Observations and data records were also obtained from the citizen science platform iNaturalist (https://www.inaturalist.org) and the following literature references: Easton (1991, 1992, 1993) and Pun and Batalha (1997).

As far as possible, photos of specimen dorsal and lateral habitus were taken in situ using a Nikon CoolPix S9700 digital camera with macro setting. However, when this was not practical in the field, specimens were photographed and measured under controlled conditions. Also, on rare occasions visual disturbances were removed from the photos using Microsoft Word 2010 (Picture Tools), in order to increase clarity and resolution of the images. All the species recorded during the census in the Macau SAR are illustrated with photos of live specimens in their natural or reconstructed setting, highlighting their key dorsal and, where possible, lateral characters. Specimen body length and maximum width were measured using a Vernier caliper, from the anterior margin of the mandibles to the apex of the pygidium and at the widest point of the elytra or pronotum, respectively. All measurements were approximated to the closest 0.5 mm. Within the text, only the original name, the essential synonyms and the currently recognised names are listed under each taxon, while for a comprehensive list of synonyms the reader is referred to the Catalogue of Chinese Coleoptera Volume IX, by Lin and Yang (2019), and the latest revision of the Catalogue of the Palaearctic Coleoptera, Volume 6/1, by Danilevsky (2020). The taxonomic structure used in these two catalogues is also followed in this work whenever an unresolved or controversial tribal or generic position exists, either in the literature or in the experts’ discussion forums. Type Locality (TL) and Type Depository (TD) are reported for each species along with their known distribution range, information on host plants, and other biological notes when available.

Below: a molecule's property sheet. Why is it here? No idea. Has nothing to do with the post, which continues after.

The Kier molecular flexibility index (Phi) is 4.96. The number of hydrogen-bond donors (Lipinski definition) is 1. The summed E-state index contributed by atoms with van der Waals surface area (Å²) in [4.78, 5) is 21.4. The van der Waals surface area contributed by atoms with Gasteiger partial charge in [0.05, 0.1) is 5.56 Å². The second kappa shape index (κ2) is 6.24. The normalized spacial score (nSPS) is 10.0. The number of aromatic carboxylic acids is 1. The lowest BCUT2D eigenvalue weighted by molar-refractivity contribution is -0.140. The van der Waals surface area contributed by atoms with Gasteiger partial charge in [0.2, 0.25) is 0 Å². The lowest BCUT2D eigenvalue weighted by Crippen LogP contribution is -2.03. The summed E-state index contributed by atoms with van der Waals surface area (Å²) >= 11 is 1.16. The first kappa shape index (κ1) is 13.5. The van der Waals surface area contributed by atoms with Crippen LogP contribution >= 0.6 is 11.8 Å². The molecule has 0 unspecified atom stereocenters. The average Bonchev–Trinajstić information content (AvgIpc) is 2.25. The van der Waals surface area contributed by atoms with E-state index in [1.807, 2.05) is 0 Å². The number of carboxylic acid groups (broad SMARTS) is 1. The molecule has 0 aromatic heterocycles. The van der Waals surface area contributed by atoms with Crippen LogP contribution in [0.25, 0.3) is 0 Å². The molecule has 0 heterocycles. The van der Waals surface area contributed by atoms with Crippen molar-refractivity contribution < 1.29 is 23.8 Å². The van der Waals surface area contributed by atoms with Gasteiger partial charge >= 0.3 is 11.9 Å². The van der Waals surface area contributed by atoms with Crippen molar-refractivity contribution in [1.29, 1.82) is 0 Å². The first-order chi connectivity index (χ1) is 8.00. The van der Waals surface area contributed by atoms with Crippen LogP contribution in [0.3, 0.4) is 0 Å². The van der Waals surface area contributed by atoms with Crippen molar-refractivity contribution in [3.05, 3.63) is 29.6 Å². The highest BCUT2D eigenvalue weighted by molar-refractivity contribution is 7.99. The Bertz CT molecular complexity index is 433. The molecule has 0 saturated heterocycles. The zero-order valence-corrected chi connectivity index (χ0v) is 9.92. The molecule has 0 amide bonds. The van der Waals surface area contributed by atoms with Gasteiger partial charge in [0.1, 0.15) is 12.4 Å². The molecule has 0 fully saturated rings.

Public collections depositories of historical type material are abbreviated as follows:

AMNH American Museum of Natural History, New York, USA;

NHMUK Natural History Museum, London, United Kingdom;

BPBM Bernice Pauahi Bishop Museum, Honolulu, USA;

CASF California Academy of Sciences, San Francisco, USA;

EMHU Entomological Museum of Hokkaido University, Sapporo, Japan;

LSLU Linnean Society of London, London, United Kingdom;

MNHN Muséum national d’Histoire naturelle, Paris, France;

MNLI Museum für Naturkunde am Leibniz Institut für Evolutions und Biodiversitätsforschung, Berlin, Germany;

NHRS Naturhistoriska Riksmuseet, Stockholm, Sweden;

NSMT National Science Museum, Tokyo, Japan;

OXUM Hope Entomological Collections, University Museum, Oxford, United Kingdom;

SFNF Senckenberg Forschungsinstitut und Naturmuseum, Frankfurt, Germany;

UZIU Universitets Zoologiska Institutionen, Uppsala, Sweden;

ZMUC Zoologisk Museum Københavns Universitet, Copenhagen, Denmark.

Results

Historical and updated checklists

Gressitt (1951): 2 species

1) Chlorophorus macaumensis (Chevrolat)

2) Pterolophia (Hylobrotus) annulata (Chevrolat)

Easton (1991–1993): 10 species

1) Anoplophora chinensis (Forster)

2) Batocera rubus (Linnaeus)

3) Imantocera penicillata (Hope)

4) Olenecamptus bilobus (Fabricius)

5) Aeolesthes induta (Newman)

6) Aristobia approximator (Thomson)

7) Pyrestes haematica Pascoe

8) Chelidonium sinense (Hope)

9) Chlorophorus annularis (Fabricius)

10) Xystrocera globosa (Olivier)

Pun and Batalha (1997): 13 species

1) Anoplophora chinensis (Forster)

2) Apriona germari (Hope)

3) Batocera horsfieldi (Hope)

4) Batocera rubus (Linnaeus)

5) Chlorophorus annularis (Fabricius)

6) Glenea cantor (Fabricius)

7) Imantocera penicillata (Hope)

8) Megopis marginalis (Fairmaire)

9) Oberea ferruginea Thunberg

10) Olenecamptus bilobus tonkinus Dillon & Dillon

11) Pothyne rugifrons Gressitt

12) Pterolophia annulata (Chevrolat)